Peeing into the wind? Urine drug screens, part 2 (opiates)

Peeing into the wind? Urine drug screens, part 2 (opiates)

2016-11-11T18:44:08+00:00
Apart from benzodiazepines, the opiate urine drug screens (UDS) are probably the most frequently utilized and misunderstood.

BACKGROUND

For a brief history of the UDS and a review of the test for benzodiazepines, check out part 1 of our two-part series.

OBJECTIVE

To properly interpret the UDS for opiates.

First, a couple of prerequisites… 

1) Opiate vs. Opioid

  • These two terms are often used interchangeably and really shouldn’t be.
  • Think of it like this: ‘Opioid’ is the broad category name while ‘opiate’ simply refers to the naturally occurring opioids. The term ‘opioid’ encompasses opiates, semi-synthetic, and synthetic agents. The chart below gives a few examples of each.

2) Forgive me in advance for the structures, but I think it’s important to understand why a drug may or may not show up on the UDS. I can’t get rid of the chemist in me… 

Opioid structures
  • The point here isn’t to analyze structures, but simply to see the similarities between morphine, heroin, and oxycodone.
  • Oxycodone, a semi-synthetic, is similar to morphine.
  • Methadone, a synthetic, has a completely unrelated structure.

LEARNING POINTS

  1. Notice the name of the UDS next time you order one. It is opiates (not opioids).
  2. The test was designed to look for heroin (technically a semi-synthetic) via its metabolite, 6-monacetyl morphine. It also picks up morphine and codeine.
  3. The test does not specifically look for oxycodone, hydromorphone, hydrocodone, etc. They can trigger a positive result due to their structural similarities, but not in every case. Therefore, a negative result doesn’t rule out use of these common drugs of abuse.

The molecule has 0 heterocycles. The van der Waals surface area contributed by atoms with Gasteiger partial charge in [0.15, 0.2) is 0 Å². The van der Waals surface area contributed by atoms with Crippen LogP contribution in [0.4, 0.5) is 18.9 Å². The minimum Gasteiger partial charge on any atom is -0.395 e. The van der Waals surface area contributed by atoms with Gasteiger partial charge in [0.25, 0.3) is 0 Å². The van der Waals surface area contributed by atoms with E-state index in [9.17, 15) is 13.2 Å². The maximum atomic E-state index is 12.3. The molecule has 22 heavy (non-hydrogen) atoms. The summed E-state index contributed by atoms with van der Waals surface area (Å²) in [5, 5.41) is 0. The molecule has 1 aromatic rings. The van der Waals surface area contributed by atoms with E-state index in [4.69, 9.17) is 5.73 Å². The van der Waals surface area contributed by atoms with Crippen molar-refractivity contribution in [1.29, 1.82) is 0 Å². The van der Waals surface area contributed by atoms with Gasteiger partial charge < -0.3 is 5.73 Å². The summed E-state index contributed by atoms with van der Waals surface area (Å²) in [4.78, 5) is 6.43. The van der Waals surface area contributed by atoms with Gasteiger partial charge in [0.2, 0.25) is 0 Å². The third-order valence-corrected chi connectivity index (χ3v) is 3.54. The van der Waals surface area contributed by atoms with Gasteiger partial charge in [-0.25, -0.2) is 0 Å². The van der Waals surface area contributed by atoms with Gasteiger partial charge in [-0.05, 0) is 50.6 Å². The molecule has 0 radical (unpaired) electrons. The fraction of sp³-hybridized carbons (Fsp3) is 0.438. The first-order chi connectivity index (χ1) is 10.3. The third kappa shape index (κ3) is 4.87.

4. Synthetics will never cross-react with the opiate UDS. They are too structurally dissimilar. That’s why we have a separate test for methadone.

BOTTOM LINE

A negative result doesn’t rule out opioid ingestion and a positive result only guarantees that heroin, morphine, or codeine is present. Like the benzo screen… not very helpful, in my humble opinion.

 


Bryan D. Hayes, PharmD, FAACT, FASHP

Bryan D. Hayes, PharmD, FAACT, FASHP

Chief Science Officer, ALiEM
Creator and Lead Editor, Capsules series, ALiEMU
Attending Pharmacist, EM and Toxicology, MGH
Assistant Professor of EM, Harvard Medical School
  • SF Tox

    The last time our chemistry lab looked at this, in general the commercial UDS products they knew of had generally 20-30% cross-reactivity with hydromorphone and hydrocodone and generally 0% cross-reactivity with oxycodone.

  • Anonymous

    There are specific oxycodone/oxymorphone Point of Care and lab based ELISA tests that have resonable sentitivity if you have acsess we still dont.

    Else have to go GC-MS which is hardly point of care or rapid turn around.

  • Hassan Almaateeq

    One time i received one obtunded pt who waked up after naloxone 0.8 mg and hit me on chest 🙁
    Drug screen came negative for opioids 🙂

    What about pethidine ? Which class it is & does it show on urine screen?

    • Bryan D. Hayes

      Dear Hassan. Thanks for your question. Pethidine is another name for meperidine. It is a synthetic opioid and would not be expected to show up on the typical urine toxicology screen.

  • Something I stress to my residents frequently. I have yet to make a clinical decision based on UDS. Sure, I’ve made some social ones. You tested positive for cocaine? No drugs of abuse for you. Treat the patient, not the markedly flawed test. Besides, the treatment for nearly anything you do get is “supportive care”, which you should already be doing.
    (Yes, there are forensic reasons to test for drugs, but those are typically beyond the scope of the ED.)

  • wondering

    what about bupe/subs?